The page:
Law School Case Brief
Suastez v. Plastic Dress-Up Co. - 31 Cal. 3d 774, 183 Cal. Rptr. 846, 647 P.2d 122 (1982)
The right to a paid vacation, when offered in an employer's policy or contract of employment, constitutes deferred wages for services rendered. Case law from California and other states, as well as principles of equity and justice, compel the conclusion that a proportionate right to a paid vacation "vests" as the labor is rendered. Once vested, the right is protected from forfeiture by Cal. Lab. Code § 227.3. On termination of employment, therefore, the statute requires that an employee be paid in wages for a pro rata share of his vacation pay.
Francisco Suastez, respondent, was employed by the appellant, Plastic Dress-Up Co. (hereinafter, “Plastic Dress-Up”), from October 16, 1972, until July 20, 1978. Throughout this time, and in accordance with its regular policy, the company paid Suastez weekly wages based on his hourly wage. Additionally, it provided certain fringe benefits, including holiday and vacation pay. The company's vacation policy provided that each employee was entitled to between one and four weeks of paid vacation annually, depending on the length of his or her employment, and that an employee does not become eligible for a paid vacation until the anniversary of his or her employment. Thus, Plastic Dress-Up customarily refused to pay vacation benefits to anyone whose employment was terminated before that anniversary date. After six years of employment, and before his anniversary date, Saustez’s employment was terminated by Platid Dress-Up; the said company refused to pay any pro-rata vacation benefits. Suastez then filed suit in the Los Angeles County Superior Court seeking damages, costs and a declaration that the company's refusal to pay him a pro rata share of his vacation pay violated Cal. Lab. Code § 227.3. The trial court held that that Section 227.3 required the company to pay Suastez the vacation pay due him "on the basis of time served." Plastic Dress-Up appealed the decision.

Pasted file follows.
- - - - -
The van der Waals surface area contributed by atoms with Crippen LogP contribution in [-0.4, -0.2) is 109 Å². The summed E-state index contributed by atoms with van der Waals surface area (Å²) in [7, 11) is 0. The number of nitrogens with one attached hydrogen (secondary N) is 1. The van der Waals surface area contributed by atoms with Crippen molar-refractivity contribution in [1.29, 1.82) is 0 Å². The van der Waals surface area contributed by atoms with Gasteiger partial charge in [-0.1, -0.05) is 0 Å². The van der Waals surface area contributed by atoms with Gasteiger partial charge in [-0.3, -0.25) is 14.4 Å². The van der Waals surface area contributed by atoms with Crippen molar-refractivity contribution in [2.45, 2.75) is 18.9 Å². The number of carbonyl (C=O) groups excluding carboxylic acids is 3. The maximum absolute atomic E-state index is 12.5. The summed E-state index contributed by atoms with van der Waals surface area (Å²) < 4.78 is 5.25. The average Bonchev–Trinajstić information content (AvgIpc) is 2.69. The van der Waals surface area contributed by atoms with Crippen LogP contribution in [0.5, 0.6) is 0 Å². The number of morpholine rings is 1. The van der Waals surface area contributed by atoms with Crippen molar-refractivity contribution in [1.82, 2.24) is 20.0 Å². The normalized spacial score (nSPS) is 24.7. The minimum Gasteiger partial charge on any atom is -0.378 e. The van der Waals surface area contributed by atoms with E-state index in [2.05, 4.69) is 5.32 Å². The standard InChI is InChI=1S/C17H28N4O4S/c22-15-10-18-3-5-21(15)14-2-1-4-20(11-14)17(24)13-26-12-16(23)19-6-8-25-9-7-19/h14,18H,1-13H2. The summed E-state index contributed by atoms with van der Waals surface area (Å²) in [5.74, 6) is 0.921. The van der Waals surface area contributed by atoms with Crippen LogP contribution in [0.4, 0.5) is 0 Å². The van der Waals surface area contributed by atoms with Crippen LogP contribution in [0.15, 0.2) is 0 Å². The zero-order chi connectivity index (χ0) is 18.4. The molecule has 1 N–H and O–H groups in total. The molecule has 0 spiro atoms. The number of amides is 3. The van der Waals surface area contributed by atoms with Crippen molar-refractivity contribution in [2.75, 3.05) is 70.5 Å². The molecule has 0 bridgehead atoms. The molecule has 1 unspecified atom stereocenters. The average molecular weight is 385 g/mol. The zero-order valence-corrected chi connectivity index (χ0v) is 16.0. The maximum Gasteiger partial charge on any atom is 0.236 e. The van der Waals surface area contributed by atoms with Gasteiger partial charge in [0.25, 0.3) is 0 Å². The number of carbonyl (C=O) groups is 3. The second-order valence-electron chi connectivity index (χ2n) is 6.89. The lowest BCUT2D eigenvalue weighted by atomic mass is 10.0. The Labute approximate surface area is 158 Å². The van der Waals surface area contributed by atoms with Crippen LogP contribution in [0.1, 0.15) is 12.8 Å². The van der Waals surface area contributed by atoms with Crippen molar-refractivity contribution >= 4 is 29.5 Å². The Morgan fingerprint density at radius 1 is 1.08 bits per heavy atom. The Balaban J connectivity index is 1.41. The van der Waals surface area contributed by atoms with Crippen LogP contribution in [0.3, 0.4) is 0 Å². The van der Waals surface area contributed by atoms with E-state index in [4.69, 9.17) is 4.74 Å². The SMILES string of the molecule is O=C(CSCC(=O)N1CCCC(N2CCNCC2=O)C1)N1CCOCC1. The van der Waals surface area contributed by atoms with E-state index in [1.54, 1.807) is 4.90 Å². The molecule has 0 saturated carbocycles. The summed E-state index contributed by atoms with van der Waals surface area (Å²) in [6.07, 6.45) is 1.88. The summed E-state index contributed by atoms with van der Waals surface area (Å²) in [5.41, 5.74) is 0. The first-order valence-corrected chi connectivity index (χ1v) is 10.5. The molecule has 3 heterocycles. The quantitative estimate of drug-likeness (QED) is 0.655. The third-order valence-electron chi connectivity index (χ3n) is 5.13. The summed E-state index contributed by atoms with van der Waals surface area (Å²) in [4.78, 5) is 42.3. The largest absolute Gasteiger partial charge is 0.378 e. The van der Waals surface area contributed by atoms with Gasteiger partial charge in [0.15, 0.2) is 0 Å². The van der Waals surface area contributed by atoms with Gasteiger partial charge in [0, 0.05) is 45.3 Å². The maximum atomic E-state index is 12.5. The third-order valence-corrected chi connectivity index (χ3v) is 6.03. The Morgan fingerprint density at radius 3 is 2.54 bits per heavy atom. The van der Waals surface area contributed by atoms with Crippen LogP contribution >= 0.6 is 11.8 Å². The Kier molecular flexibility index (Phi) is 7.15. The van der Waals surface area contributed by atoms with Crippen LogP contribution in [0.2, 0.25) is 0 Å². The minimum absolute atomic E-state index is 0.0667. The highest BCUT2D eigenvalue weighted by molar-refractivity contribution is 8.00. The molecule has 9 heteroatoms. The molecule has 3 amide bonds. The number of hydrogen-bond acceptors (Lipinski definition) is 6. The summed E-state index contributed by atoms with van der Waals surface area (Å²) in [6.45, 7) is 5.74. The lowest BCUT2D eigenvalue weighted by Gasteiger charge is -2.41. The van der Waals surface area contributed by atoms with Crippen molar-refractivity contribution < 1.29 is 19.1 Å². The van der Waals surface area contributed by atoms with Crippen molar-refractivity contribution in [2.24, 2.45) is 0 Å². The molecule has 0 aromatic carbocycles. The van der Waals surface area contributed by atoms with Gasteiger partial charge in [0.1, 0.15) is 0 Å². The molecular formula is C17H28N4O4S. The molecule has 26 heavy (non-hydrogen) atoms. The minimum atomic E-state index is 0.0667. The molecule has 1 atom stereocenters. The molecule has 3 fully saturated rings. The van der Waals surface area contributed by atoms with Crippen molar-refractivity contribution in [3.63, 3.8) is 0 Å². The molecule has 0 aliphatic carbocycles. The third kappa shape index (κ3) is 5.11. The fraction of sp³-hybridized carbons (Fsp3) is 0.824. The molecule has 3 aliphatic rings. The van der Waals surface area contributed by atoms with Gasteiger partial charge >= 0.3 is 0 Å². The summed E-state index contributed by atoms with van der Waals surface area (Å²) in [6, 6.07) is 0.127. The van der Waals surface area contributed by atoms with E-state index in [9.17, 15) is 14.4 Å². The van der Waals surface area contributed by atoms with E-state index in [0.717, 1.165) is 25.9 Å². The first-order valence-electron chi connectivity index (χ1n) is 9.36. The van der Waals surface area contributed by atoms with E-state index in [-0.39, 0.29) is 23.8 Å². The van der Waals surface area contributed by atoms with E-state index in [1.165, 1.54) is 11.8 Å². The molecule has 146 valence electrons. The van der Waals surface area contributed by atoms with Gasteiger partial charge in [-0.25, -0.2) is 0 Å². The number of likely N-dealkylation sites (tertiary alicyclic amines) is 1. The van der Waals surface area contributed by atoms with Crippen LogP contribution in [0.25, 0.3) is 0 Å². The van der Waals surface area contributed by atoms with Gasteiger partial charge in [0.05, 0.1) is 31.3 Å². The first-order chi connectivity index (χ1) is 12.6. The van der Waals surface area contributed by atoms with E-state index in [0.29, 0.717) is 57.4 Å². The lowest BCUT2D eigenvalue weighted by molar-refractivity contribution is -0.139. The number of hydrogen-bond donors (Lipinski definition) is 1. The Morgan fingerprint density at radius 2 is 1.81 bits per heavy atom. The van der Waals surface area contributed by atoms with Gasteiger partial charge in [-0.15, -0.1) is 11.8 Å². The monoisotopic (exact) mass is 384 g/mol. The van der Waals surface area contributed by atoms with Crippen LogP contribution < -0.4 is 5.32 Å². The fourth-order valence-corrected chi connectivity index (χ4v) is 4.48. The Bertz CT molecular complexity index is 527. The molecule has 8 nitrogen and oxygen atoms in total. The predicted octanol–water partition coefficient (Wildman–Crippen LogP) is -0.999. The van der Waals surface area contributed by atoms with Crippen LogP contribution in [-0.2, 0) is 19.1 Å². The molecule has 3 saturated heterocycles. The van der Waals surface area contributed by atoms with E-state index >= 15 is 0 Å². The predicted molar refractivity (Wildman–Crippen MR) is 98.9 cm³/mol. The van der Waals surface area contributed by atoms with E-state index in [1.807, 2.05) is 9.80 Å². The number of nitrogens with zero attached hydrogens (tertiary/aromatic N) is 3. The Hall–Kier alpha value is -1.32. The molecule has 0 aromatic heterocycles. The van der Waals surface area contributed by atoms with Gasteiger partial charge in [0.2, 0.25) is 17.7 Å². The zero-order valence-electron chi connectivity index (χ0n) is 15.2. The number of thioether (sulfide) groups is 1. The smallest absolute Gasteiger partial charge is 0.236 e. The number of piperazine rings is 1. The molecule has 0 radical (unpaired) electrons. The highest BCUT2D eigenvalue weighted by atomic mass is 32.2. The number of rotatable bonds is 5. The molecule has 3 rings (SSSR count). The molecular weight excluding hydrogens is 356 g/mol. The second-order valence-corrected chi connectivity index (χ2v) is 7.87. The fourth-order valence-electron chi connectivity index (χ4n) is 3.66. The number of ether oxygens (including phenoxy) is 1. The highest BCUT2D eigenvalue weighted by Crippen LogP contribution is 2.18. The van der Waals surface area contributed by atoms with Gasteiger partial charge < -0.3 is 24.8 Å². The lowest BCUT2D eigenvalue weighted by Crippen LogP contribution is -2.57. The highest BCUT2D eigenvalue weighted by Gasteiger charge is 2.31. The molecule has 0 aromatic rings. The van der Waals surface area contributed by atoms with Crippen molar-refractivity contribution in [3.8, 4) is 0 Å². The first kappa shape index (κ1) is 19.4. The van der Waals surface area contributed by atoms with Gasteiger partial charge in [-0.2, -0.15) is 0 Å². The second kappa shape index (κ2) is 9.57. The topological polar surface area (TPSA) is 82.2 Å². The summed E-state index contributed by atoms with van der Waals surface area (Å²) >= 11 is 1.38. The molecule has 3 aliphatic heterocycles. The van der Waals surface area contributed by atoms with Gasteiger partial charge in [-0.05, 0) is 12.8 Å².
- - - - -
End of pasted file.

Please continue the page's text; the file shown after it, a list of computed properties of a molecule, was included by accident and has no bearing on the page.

Notwithstanding the company policy that no pro rata vacation benefits will be paid if an employee is terminated before the anniversary of his employment, was plaintiff terminated employee Suastez entitled to pro rata vacation benefits pursuant to California Labor Code Section 227.3?
The Supreme Court of California found that plaintiff Suastez was entitled to a pro rata share of his vacation pay after defendant Plastic Dress-Up terminated his employment. According to the Court, Suastez’s right to a paid vacation, when offered in Plastic Dress-Up’s policy or contract of employment, constituted deferred wages for services rendered. Furthermore, the Court concluded that Suastez’s proportionate right to a paid vacation vested as the labor was rendered and was protected from forfeiture by § 227.3.
Access the full text case
Not a Lexis+ subscriber? Try it out for free.
Be Sure You're Prepared for Class